Microsoft released .NET Core 3.1, which is a minor update after the release of .NET Core 3.0. This update fixes few issues and added new improvements to features introduced in .NET Core 3.0.


Along with .NET Core 3.1, Microsoft also released ASP.NET Core 3.1. Continue reading further to learn what's new and improved.

Published by on under .Net | .NET Core

During the .NET Conference 2019, Microsoft released the next feature update (version 16.3) of Visual Studio 2019 that now supports .NET Core 3.0, C# 8.0 and F# 4.7. The new update also brings many new enhancements to the IDE.


Continue reading further to know about the new enhancements along with the link to download the latest version of Visual Studio 2019.

Published by on under .Net | .NET Core

Finally the wait is over! In the .NET Conference 2019, Microsoft released the .NET Core 3.0 that now supports Windows desktop apps like WPF (Windows Presentation Foundation) and Windows Forms, along with C# 8 language features.


Here's everything that you would like to know about .NET Core 3.0 and the links to download the SDK and runtime for different platforms.

Published by on under .Net | .NET Core

.NET Framework 4.8 is now generally available. Microsoft announced the release of .NET Framework 4.8 and said that the runtime will be included in the Windows 10 May 2019 Update. To use the .NET Framework 4.8 capabilities, you should have at least Windows 7 SP1 installed on your system.


Instead of waiting, you can now download the latest version of .NET Framework 4.8 (Development Pack and Runtime) from the Microsoft site. Continue reading to grab the links.

Published by on under .Net | News

It's more than a year, when .NET Standard 2.0 was announced by Microsoft. Now, time is to get an update to it with new features. Microsoft announces the next version of .NET Standard 2.1, which will include around 3K new APIs.


Apart from this announcement, Microsoft also announced that, anyone can now submit proposals for API additions and a review team will review those time to time.

Published by on under .Net | .NET Standard

Microsoft has released a new update to Windows Template Studio. The latest version of Windows Template Studio 2.2 includes 3D Launcher feature, Wizard enhancements, improved documentations and many bug fixes.


To know more about the new changes and improvements part of this release, and to learn how to install this update, continue reading the post.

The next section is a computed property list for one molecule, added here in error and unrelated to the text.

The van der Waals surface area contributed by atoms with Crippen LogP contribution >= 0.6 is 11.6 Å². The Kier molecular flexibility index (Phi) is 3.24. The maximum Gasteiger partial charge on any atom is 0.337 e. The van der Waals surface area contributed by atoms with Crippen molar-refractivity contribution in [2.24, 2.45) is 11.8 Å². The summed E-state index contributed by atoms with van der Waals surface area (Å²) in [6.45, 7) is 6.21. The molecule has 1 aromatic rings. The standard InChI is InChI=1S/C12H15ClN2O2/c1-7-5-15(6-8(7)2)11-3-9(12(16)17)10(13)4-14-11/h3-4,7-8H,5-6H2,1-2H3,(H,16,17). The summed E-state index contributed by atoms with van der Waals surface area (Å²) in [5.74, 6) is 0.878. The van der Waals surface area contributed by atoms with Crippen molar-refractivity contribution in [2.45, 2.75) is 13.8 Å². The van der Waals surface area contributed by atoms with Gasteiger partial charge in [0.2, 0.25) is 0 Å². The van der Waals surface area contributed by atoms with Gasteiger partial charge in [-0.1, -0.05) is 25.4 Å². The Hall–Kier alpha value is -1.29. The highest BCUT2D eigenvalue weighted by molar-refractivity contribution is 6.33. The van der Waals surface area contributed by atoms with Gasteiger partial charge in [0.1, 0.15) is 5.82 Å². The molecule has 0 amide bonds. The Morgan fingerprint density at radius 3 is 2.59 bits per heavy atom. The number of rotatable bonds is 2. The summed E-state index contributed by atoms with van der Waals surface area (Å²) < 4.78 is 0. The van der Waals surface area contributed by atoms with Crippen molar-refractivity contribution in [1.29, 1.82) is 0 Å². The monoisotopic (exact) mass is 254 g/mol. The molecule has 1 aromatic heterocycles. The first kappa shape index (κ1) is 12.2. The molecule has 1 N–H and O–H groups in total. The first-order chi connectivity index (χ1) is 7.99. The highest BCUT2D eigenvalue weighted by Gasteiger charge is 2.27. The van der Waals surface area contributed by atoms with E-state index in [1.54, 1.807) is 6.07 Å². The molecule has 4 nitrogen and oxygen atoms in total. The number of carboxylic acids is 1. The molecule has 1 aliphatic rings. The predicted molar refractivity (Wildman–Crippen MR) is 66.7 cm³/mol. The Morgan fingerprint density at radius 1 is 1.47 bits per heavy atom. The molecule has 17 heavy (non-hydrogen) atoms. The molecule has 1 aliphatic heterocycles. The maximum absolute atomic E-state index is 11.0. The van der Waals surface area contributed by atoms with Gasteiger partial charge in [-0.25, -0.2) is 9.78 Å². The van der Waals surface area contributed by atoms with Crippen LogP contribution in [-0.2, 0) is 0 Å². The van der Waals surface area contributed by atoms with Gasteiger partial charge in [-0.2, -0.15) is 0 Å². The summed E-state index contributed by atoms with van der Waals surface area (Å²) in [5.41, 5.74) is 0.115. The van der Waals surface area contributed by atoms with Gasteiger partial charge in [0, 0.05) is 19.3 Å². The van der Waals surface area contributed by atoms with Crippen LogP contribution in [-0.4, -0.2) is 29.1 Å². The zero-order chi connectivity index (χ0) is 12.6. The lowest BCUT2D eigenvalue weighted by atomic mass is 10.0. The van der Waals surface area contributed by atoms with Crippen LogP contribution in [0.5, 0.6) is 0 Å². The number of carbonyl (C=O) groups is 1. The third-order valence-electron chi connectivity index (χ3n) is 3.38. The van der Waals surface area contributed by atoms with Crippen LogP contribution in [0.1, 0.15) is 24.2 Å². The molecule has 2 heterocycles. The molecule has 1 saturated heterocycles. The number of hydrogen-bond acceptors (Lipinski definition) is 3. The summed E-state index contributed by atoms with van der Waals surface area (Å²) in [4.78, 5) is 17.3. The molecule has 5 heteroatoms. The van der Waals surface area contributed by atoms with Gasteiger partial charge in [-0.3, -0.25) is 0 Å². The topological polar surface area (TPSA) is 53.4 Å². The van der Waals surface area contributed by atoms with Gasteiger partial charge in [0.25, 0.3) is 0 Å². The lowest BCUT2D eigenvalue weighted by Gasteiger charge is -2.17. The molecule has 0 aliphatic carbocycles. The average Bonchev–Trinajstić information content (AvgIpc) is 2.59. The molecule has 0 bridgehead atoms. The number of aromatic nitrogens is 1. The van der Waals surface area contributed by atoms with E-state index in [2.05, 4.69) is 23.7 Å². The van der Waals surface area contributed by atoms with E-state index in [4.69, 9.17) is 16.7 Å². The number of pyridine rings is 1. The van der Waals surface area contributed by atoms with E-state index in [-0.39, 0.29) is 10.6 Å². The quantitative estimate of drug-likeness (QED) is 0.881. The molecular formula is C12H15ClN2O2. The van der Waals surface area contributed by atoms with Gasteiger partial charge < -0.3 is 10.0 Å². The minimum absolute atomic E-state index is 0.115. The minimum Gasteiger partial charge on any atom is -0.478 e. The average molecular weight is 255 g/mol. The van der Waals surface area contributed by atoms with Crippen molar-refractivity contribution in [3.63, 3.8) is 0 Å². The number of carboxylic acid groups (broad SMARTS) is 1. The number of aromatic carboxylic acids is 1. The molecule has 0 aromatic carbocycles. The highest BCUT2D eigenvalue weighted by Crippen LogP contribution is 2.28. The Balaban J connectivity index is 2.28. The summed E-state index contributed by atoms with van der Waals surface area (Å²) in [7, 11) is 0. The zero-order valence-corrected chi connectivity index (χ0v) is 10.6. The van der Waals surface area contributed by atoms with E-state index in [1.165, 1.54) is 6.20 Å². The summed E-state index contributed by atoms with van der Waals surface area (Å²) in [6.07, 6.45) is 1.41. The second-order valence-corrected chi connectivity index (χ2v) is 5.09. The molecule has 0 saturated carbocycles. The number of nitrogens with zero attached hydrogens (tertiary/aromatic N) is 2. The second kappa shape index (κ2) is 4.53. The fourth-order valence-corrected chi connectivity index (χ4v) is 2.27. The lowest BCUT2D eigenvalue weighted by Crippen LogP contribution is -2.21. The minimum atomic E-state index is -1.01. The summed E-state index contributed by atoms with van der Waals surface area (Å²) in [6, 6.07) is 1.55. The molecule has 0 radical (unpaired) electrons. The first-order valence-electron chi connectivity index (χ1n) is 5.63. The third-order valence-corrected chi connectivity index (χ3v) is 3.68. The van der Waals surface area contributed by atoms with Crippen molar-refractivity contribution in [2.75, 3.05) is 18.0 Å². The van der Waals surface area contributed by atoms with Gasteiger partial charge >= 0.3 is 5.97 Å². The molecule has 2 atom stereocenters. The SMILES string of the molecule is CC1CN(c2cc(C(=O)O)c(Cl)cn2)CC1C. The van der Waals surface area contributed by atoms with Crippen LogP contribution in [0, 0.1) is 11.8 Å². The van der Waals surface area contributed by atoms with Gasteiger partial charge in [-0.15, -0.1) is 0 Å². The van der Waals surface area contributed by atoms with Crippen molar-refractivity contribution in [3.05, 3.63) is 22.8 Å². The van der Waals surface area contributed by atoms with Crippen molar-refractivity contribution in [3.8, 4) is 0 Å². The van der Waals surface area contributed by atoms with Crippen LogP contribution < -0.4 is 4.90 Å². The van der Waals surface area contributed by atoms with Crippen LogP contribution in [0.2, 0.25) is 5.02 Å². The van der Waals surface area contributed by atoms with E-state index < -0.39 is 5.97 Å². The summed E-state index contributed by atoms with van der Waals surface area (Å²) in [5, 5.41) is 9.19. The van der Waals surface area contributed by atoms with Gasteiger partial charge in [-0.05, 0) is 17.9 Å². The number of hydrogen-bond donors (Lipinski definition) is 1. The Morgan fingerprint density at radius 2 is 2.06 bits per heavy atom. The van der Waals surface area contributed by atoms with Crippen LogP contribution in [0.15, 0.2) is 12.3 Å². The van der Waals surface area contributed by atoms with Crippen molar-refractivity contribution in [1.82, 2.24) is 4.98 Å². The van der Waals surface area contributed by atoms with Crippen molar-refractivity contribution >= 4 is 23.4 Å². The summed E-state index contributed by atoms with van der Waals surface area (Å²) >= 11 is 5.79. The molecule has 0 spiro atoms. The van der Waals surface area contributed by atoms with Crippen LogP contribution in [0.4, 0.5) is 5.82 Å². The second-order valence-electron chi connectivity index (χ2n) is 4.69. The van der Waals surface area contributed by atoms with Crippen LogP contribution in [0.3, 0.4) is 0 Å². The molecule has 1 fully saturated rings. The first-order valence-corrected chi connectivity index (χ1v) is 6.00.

Published by on under .Net | CodeProject

ASP.NET Core is an open-source, cross platform, .NET centric web development framework. The latest version of .NET Core and ASP.NET Core has been released by Microsoft, as .NET Core 2.1.0 and ASP.NET Core 2.1.0, which you can now use in production environment.


Continue reading to know what has been changed in ASP.NET Core 2.1 and Entity Framework Core 2.1, along with the links to download.

Published by on under .Net | .NET Core

.NET Core is a free, open-source, cross platformed, managed software framework for Windows, Mac and Linux. The .NET Core 2.1, which was announced on 7th May 2018 during Microsoft Build, is now publicly available as production ready build.


If you want to know what's new in .NET Core 2.1 and from where to download the latest .NET Core SDK, checkout this post.

Published by on under .Net | .NET Core

In every programming language, when you want to loop through a collection, you use the 'for' loop in maximum scenarios. When writing code in Visual Studio, you might be aware that, there exist a code snippet to write the for-loop structure.


But you might not noticed that, there exist another code snippet to generate a reverse for-loop. Let's see what it is and how it operates.

Published by on under .Net | Tips

Visual Studio 2017 version 15.3, has been released, along with .NET Core 2.0 and Visual Studio for Mac (version 7.1) operating system. Microsoft, in a blog post, announced the availability of both the products. Visual Studio 2017 version 15.3 contains many new improvements and fixes.


.NET Core 2.0 is the second major version of .NET Core and this release focuses on performance improvements and expanded set of APIs available via .NET Standard 2.0.

Published by on under .Net | .NET Core

If you are using COM components on your .NET code, you might be already aware of the Marshal.ReleaseComObject and Marshal.FinalReleaseComObject, which are used to release the managed reference to Runtime Callable Wrapper (RCW) of the COM object.


If both are used to release COM objects from memory, and you are unsure which one to use, then this post will help you to learn the differences between the calls.

Published by on under .Net | C#